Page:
JOE ORTON, English writer died (b. 1933) a satirical modern playwright. In a short but prolific career from 1964 until his death, Orton shocked, outraged and amused audiences with his scandalous black comedies. “Ortonesque” became a recognized term for “outrageously macabre”. Orton met Kenneth Halliwell at RADA in 1951, moving into a flat with him and two other students in June of that year. Halliwell was seven years older than Orton and of independent means, having a substantial inheritance. They quickly formed a strong relationship and became lovers, despite Orton’s claims of sexual incompatibility. His plays include: Entertaining Mr. Sloane (first performance 1964) Loot (first performance 1965) The Erpinham Camp (first performance 1966) The Good and Faithful Servant (first performance 1967) Funeral Games (first performance 1968) What The Butler Saw (first performance 1969) Up Against It.

Pranksters, Orton and Halliwell would amuse themselves with pranks and hoaxes. Orton created “Edna Welthorpe,” an elderly ‘outraged of’ whom he would later revive to stir controversy over his plays. Orton coined the term as an allusion to Terence Rattigan’s “Aunt Edna”, Rattigan’s archetypal playgoer.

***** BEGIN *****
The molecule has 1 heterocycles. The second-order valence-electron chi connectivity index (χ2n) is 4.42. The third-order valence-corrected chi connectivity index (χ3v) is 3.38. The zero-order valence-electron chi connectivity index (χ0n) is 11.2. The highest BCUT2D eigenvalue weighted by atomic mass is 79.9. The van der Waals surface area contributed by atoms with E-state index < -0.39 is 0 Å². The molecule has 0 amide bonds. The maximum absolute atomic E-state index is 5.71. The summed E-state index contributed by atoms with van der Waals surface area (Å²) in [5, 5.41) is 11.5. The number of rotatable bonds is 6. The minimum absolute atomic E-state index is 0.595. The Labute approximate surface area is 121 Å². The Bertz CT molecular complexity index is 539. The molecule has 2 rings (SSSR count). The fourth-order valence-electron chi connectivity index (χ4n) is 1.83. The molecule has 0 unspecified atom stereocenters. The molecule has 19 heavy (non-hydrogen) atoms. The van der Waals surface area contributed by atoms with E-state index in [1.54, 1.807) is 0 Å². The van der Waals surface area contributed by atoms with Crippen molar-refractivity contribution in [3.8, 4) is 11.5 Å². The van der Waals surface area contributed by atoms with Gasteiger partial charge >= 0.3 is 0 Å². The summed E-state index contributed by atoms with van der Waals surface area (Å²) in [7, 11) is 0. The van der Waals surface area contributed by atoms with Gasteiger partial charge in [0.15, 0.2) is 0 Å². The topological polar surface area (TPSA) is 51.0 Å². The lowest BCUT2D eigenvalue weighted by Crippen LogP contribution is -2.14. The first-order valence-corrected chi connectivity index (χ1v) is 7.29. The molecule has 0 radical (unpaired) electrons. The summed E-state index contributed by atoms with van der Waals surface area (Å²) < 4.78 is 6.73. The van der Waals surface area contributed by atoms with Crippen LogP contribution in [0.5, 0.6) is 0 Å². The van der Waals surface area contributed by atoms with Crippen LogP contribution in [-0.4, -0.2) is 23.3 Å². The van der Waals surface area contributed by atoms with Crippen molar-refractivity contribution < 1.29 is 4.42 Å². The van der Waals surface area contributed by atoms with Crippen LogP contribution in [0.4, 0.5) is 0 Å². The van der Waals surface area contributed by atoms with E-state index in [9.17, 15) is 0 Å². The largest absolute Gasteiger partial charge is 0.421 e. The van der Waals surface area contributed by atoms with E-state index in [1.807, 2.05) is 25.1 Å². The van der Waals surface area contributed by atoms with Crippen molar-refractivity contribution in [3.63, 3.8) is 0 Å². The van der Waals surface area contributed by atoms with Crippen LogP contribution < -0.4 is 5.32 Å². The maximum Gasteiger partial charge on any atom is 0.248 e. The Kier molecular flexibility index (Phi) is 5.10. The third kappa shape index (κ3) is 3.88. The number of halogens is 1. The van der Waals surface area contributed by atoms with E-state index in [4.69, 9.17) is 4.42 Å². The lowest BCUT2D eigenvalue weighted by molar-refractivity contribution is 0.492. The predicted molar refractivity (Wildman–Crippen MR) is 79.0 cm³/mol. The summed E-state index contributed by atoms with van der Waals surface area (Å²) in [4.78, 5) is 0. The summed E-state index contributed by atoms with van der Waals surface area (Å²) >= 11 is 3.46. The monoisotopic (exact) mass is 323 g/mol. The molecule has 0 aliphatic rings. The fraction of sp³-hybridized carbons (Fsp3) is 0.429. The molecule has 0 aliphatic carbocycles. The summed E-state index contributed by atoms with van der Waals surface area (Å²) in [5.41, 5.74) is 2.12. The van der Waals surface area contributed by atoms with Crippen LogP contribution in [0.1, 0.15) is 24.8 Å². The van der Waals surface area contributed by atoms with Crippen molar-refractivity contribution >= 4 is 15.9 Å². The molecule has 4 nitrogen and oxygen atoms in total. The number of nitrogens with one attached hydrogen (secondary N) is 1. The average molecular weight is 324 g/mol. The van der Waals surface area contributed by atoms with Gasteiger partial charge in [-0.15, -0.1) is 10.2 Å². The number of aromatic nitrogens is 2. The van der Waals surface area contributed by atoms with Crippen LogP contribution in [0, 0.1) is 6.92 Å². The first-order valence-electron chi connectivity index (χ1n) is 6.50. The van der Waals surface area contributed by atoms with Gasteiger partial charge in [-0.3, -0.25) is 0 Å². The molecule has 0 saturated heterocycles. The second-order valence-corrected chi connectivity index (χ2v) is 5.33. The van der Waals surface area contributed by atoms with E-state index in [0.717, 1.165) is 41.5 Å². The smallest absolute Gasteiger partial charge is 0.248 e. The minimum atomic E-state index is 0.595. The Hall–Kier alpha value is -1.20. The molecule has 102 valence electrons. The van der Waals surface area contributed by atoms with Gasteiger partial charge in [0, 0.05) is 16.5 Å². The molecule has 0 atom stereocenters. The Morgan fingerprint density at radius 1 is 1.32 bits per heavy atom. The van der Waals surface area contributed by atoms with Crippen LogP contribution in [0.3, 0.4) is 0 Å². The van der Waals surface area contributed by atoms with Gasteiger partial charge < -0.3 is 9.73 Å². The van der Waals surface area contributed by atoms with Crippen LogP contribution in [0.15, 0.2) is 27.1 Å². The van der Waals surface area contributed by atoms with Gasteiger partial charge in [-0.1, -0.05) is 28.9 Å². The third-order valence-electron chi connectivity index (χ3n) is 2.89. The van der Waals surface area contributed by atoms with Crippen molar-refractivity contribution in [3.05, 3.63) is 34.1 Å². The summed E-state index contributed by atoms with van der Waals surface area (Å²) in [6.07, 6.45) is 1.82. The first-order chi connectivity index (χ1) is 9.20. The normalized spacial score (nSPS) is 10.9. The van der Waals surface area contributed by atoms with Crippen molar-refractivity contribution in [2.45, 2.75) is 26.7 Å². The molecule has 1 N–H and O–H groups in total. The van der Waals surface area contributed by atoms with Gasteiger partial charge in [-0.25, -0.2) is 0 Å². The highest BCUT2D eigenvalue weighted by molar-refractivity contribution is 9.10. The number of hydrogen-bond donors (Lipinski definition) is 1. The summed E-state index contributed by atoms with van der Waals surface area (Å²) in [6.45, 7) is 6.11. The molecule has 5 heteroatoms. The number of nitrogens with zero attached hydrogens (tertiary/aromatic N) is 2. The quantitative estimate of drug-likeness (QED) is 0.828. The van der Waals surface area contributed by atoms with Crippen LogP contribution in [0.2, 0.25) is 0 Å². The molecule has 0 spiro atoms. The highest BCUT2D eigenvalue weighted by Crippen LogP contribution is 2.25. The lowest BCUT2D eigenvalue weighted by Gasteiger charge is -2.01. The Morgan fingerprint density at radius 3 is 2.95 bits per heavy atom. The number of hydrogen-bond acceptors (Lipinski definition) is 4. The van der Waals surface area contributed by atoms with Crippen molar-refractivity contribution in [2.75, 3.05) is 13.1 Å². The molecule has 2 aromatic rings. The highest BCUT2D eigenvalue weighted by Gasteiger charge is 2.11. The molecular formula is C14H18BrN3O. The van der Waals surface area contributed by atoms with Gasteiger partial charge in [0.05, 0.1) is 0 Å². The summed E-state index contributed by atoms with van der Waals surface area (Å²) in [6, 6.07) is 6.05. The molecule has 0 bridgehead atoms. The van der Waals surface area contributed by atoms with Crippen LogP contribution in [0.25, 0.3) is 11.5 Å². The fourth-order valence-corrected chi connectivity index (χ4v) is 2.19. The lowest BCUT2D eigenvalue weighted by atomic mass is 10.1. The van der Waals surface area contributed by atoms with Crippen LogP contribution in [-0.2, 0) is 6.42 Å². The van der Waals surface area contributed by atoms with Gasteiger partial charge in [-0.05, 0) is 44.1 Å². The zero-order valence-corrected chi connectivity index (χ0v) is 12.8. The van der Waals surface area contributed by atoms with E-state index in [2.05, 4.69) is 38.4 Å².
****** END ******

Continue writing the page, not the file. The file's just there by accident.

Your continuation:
In another brilliant episode, Orton and Halliwell stole books from the local library, and would subtly modify the cover art or the blurbs before returning them to the library. A volume of poems by John Betjeman, for example, was returned to the library with a new dust jacket featuring a photograph of a nearly naked, heavily tattooed middle-aged man. The couple took many of the prints to decorate their flat. They were eventually discovered and prosecuted for this in May, 1962.

The incident was reported in the national newspaper the Daily Mirror as “Gorilla in the Roses”. They were charged with five counts of theft and malicious damage, admitted damaging more than seventy books, and were jailed for six months and fined about $500/ £262. The books that Orton and Halliwell vandalized have since become the most valued of the Islington Library service collection.

Halliwell was suicidal, popping “purple hearts,” a combined amphetamine-barbiturate marketed as an antidepressant to tired housewives. He complained to Orton of tightness in his chest, likely caused by anxiety, and lashed out at him in front of other people. Friends of Orton’s later said he wanted to leave Halliwell and had met someone else.

On the morning of August 9, 1967, a chauffeur coming to collect Orton and bring him out for lunch with a film producer found the two men’s bodies locked in their flat.

In a frenzy, Halliwell had plowed a hammer repeatedly into Orton’s head, until blood splattered onto his chest. A later inquest found that Halliwell had taken 22 barbiturates, washed down with grapefruit juice from a tin. Halliwell was completely nude, Orton wearing just a pajama top. He did not appear to have fought off the attacks.